Friday, July 13, 2007

Party Label Disparity in AP Coverage of Crooked Politicians |

Party Label Disparity in AP Coverage of Crooked Politicians

"So let's see, a Democratic former North Carolina state House Speaker gets
sentenced to prison for five years and fined $50,000 for bribery. The Associated
Press covers the story and doesn't give readers his party affiliation until the
6th paragraph.
But a Florida Republican state legislator is only arrested
for solicitation of oral sex from an undercover male police officer, and his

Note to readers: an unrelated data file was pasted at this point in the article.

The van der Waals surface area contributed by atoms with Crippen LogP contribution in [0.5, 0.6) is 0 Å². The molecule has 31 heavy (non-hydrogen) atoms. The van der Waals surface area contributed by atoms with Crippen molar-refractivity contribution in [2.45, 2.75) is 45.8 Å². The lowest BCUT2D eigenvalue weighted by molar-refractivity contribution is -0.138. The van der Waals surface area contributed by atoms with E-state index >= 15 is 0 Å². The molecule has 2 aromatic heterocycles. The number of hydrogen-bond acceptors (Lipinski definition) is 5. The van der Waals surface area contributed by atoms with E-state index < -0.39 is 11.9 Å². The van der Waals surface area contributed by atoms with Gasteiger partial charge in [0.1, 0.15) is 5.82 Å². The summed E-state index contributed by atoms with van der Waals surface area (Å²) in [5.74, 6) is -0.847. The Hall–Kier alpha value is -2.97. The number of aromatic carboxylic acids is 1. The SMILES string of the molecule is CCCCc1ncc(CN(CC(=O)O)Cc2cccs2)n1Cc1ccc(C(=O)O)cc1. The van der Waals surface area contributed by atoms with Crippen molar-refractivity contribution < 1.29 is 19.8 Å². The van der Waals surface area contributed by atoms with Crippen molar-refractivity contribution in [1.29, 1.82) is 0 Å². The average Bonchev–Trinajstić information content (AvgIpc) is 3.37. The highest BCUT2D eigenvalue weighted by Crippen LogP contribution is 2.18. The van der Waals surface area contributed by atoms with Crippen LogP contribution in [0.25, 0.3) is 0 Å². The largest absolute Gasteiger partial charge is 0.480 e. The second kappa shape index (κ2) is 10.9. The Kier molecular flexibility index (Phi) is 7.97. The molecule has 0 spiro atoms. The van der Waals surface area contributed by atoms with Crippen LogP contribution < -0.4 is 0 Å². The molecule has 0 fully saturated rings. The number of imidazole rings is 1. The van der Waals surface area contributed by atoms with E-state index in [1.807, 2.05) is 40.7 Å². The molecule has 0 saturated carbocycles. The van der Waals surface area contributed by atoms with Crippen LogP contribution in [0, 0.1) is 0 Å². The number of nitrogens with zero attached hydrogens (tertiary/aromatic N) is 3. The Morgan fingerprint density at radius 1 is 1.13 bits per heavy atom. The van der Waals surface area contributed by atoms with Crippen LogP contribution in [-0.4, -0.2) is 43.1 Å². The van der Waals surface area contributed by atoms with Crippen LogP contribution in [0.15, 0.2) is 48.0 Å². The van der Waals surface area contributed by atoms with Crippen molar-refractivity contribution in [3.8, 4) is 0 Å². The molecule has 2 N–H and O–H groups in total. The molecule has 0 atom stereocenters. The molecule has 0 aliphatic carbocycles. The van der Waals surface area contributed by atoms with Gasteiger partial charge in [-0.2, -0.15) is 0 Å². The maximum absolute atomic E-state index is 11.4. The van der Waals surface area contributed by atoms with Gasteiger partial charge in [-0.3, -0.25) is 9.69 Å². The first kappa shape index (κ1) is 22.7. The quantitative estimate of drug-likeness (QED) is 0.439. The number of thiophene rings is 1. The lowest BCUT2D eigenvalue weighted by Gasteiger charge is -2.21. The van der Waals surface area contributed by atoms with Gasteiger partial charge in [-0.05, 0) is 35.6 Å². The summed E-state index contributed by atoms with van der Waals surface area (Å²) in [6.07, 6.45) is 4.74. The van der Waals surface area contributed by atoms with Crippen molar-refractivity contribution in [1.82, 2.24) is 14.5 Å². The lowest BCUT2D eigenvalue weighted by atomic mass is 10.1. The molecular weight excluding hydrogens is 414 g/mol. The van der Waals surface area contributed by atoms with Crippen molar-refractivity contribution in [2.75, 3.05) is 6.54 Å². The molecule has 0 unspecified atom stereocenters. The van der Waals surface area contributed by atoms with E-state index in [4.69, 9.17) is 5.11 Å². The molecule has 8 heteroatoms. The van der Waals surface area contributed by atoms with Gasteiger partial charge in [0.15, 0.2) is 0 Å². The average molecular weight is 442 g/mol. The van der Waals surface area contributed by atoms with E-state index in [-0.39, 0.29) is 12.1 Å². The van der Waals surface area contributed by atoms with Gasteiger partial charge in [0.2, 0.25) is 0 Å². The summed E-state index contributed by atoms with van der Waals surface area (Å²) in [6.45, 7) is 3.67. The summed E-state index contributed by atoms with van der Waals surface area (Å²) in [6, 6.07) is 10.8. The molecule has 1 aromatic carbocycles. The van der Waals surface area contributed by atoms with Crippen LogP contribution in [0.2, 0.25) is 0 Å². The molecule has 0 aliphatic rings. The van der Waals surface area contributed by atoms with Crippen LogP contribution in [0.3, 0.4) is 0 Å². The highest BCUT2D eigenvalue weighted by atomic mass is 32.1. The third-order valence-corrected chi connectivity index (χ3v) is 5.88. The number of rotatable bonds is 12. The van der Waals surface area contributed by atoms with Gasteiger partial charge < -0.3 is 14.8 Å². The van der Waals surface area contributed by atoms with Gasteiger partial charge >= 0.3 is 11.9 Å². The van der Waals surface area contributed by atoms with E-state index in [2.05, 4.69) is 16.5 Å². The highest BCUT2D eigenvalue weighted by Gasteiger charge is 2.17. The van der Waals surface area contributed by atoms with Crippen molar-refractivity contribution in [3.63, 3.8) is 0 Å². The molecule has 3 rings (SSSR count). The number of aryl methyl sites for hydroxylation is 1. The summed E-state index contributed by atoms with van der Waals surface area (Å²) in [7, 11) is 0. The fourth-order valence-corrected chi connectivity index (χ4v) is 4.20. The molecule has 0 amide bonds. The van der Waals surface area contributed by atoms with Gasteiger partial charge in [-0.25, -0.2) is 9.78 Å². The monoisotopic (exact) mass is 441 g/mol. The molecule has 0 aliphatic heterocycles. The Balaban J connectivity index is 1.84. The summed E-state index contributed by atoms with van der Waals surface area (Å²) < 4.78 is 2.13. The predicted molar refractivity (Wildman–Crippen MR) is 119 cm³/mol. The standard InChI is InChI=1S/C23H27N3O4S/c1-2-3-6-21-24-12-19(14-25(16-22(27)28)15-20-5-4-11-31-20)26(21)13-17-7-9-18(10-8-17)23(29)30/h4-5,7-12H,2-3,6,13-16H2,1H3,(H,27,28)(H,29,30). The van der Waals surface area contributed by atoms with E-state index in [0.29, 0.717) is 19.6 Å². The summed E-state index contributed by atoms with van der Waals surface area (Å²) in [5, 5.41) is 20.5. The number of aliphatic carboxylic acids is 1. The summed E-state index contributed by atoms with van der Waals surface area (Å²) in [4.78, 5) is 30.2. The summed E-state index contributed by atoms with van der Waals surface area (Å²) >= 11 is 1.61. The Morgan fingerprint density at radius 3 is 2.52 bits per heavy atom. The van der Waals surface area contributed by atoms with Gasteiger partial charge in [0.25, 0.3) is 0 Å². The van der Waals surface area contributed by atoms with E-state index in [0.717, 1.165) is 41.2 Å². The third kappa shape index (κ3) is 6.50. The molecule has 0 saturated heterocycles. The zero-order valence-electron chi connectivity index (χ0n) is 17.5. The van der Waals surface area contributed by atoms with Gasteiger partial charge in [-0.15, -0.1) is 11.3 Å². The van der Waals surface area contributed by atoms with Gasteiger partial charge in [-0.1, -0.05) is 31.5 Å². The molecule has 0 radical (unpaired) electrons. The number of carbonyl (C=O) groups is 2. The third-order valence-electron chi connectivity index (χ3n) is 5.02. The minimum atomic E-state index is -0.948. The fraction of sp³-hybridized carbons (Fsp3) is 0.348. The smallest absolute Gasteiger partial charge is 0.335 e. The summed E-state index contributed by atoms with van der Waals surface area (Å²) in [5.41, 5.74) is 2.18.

party affiliation is rendered in the second paragraph of the AP story.
That doesn't seem to square with the AP Stylebook, which says party affiliation
mention should be tested by relevance to the story and that in some stories
'[p]arty affiliation is pointless.'"

I think that in stories of crimes, a party affiliation should only be put in the story if the crime involves the party the person is a member of, or is a crime against another party. You couldn't talk about the crimes around Watergate without understand the party affiliations, but you could talk about the crimes of Mark Foley without party affiliation. The people that the subject represent will know what party that person is a member of.

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